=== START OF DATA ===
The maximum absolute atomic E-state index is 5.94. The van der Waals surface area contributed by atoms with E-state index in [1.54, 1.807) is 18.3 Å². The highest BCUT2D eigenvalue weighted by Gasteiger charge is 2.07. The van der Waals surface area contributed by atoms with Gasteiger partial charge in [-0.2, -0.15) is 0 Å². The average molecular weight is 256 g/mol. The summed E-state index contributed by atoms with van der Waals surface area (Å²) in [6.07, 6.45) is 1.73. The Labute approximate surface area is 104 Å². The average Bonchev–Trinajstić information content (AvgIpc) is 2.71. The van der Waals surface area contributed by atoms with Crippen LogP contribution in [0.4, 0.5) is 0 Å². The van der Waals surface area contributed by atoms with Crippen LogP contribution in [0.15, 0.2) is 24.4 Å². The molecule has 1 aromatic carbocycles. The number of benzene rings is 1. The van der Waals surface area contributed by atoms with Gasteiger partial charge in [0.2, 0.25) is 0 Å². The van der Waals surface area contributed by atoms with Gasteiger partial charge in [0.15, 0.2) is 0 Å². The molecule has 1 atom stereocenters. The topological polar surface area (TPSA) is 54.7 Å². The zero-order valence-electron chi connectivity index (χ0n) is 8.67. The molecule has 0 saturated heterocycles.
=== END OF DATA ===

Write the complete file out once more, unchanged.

The maximum absolute atomic E-state index is 5.94. The van der Waals surface area contributed by atoms with E-state index in [1.54, 1.807) is 18.3 Å². The highest BCUT2D eigenvalue weighted by Gasteiger charge is 2.07. The van der Waals surface area contributed by atoms with Gasteiger partial charge in [-0.2, -0.15) is 0 Å². The average molecular weight is 256 g/mol. The summed E-state index contributed by atoms with van der Waals surface area (Å²) in [6.07, 6.45) is 1.73. The Labute approximate surface area is 104 Å². The average Bonchev–Trinajstić information content (AvgIpc) is 2.71. The van der Waals surface area contributed by atoms with Crippen LogP contribution in [0.4, 0.5) is 0 Å². The van der Waals surface area contributed by atoms with Crippen LogP contribution in [0.15, 0.2) is 24.4 Å². The molecule has 1 aromatic carbocycles. The number of benzene rings is 1. The van der Waals surface area contributed by atoms with Gasteiger partial charge in [0.2, 0.25) is 0 Å². The van der Waals surface area contributed by atoms with Gasteiger partial charge in [0.15, 0.2) is 0 Å². The molecule has 1 atom stereocenters. The topological polar surface area (TPSA) is 54.7 Å². The zero-order valence-electron chi connectivity index (χ0n) is 8.67. The molecule has 0 saturated heterocycles.